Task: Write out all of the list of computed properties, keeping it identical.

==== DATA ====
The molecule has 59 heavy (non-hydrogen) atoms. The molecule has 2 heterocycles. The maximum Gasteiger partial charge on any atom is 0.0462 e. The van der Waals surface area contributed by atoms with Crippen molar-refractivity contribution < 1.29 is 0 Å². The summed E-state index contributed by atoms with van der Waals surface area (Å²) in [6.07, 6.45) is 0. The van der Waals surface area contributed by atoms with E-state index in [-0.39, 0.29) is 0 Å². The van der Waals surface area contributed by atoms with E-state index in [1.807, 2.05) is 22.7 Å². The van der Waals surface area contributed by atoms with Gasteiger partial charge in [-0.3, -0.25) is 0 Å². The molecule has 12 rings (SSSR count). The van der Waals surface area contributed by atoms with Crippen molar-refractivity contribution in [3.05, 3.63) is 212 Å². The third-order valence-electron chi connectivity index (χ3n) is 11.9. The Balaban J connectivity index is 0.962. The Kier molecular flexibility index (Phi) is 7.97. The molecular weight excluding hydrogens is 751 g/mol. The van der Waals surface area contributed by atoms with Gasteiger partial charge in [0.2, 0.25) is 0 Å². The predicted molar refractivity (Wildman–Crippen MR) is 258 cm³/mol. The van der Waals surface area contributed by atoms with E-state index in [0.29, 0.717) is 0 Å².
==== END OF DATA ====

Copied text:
The molecule has 59 heavy (non-hydrogen) atoms. The molecule has 2 heterocycles. The maximum Gasteiger partial charge on any atom is 0.0462 e. The van der Waals surface area contributed by atoms with Crippen molar-refractivity contribution < 1.29 is 0 Å². The summed E-state index contributed by atoms with van der Waals surface area (Å²) in [6.07, 6.45) is 0. The van der Waals surface area contributed by atoms with E-state index in [-0.39, 0.29) is 0 Å². The van der Waals surface area contributed by atoms with E-state index in [1.807, 2.05) is 22.7 Å². The van der Waals surface area contributed by atoms with Gasteiger partial charge in [-0.3, -0.25) is 0 Å². The molecule has 12 rings (SSSR count). The van der Waals surface area contributed by atoms with Crippen molar-refractivity contribution in [3.05, 3.63) is 212 Å². The third-order valence-electron chi connectivity index (χ3n) is 11.9. The Balaban J connectivity index is 0.962. The Kier molecular flexibility index (Phi) is 7.97. The molecular weight excluding hydrogens is 751 g/mol. The van der Waals surface area contributed by atoms with Gasteiger partial charge in [0.2, 0.25) is 0 Å². The predicted molar refractivity (Wildman–Crippen MR) is 258 cm³/mol. The van der Waals surface area contributed by atoms with E-state index in [0.29, 0.717) is 0 Å².